Al-Monitor | : With the signatures of 94 lawmakers, a bill has been presented to the Iranian parliament’s presiding board, titled, “Support for Whistleblowers of Economic and Administrative Corruption.” If approved by the presiding board, the bill could become law and facilitate the government campaign to fight corruption.
Tackling corruption has been on the Iranian government’s agenda since the mid-2000s. In fact, the above mentioned bill was initiated based on a 2008 law, “Promotion of Administrative Compliance.” However, the net result of the various anti-corruption initiatives — including regular meetings between the heads of the three branches of power — have not borne any fruit. In 2014, President Hassan Rouhani even went as far as calling corruption a “national security threat” to the survival of the Islamic Republic. Representatives of the business community have also pointed to corruption and mismanagement as the most significant threats to the country’s economy. According to Transparency International’s corruption index, the situation in Iran has deteriorated in the past few years; in 2018, Iran ranked 138 out of 180 countries.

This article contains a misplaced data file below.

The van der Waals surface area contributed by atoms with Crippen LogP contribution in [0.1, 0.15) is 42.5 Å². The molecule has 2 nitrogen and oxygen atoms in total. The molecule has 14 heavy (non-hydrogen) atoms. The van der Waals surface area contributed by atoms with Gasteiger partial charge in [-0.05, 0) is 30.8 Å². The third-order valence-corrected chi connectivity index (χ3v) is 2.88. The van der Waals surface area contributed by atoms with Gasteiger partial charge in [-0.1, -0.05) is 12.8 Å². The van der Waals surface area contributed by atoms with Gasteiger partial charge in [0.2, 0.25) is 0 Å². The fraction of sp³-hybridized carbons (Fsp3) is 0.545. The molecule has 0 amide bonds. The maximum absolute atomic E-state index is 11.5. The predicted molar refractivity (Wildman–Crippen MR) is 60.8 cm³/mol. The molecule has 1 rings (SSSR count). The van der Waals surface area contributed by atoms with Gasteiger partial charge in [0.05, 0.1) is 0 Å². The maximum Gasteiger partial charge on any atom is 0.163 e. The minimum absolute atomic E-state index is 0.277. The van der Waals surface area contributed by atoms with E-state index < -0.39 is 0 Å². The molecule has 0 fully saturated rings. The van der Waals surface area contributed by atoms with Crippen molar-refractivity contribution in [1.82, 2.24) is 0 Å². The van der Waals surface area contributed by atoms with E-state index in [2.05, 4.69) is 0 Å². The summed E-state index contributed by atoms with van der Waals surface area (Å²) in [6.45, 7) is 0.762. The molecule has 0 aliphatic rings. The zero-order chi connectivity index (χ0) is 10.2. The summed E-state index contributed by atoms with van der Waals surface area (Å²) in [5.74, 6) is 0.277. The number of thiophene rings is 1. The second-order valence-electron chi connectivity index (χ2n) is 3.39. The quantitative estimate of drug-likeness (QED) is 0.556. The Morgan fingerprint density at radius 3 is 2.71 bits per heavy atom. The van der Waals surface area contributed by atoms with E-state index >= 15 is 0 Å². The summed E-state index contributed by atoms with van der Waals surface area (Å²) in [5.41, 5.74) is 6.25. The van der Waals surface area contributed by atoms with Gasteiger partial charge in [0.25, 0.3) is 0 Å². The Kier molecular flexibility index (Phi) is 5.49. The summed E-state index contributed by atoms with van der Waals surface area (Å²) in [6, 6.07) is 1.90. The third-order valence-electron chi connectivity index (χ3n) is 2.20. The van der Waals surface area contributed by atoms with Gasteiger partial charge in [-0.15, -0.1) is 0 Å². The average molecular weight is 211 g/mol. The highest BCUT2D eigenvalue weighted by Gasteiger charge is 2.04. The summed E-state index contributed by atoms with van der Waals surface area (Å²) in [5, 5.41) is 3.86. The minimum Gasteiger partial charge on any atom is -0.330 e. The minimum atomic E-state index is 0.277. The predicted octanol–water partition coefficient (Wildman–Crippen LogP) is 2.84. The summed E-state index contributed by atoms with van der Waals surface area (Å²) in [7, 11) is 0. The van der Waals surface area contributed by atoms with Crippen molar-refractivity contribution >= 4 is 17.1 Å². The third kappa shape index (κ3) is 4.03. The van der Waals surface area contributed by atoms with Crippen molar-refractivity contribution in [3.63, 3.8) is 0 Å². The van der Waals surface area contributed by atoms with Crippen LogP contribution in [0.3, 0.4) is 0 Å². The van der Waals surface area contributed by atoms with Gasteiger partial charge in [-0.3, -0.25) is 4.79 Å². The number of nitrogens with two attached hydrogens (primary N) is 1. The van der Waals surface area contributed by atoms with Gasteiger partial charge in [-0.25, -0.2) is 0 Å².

There is no doubt that the failure in pushing back against corrupt practices is rooted in a number of political, legal and cultural realities. Similar to other crises in Iran, there has been a wealth of studies and analyses in the country on the root causes of growing corruption. Phenomena such as the availability of government rents, the size of the government, legal and administrative deficiencies, social and cultural realities, and economic shortcomings have been recognized for decades, but the political elite has been unable or unwilling to address these issues.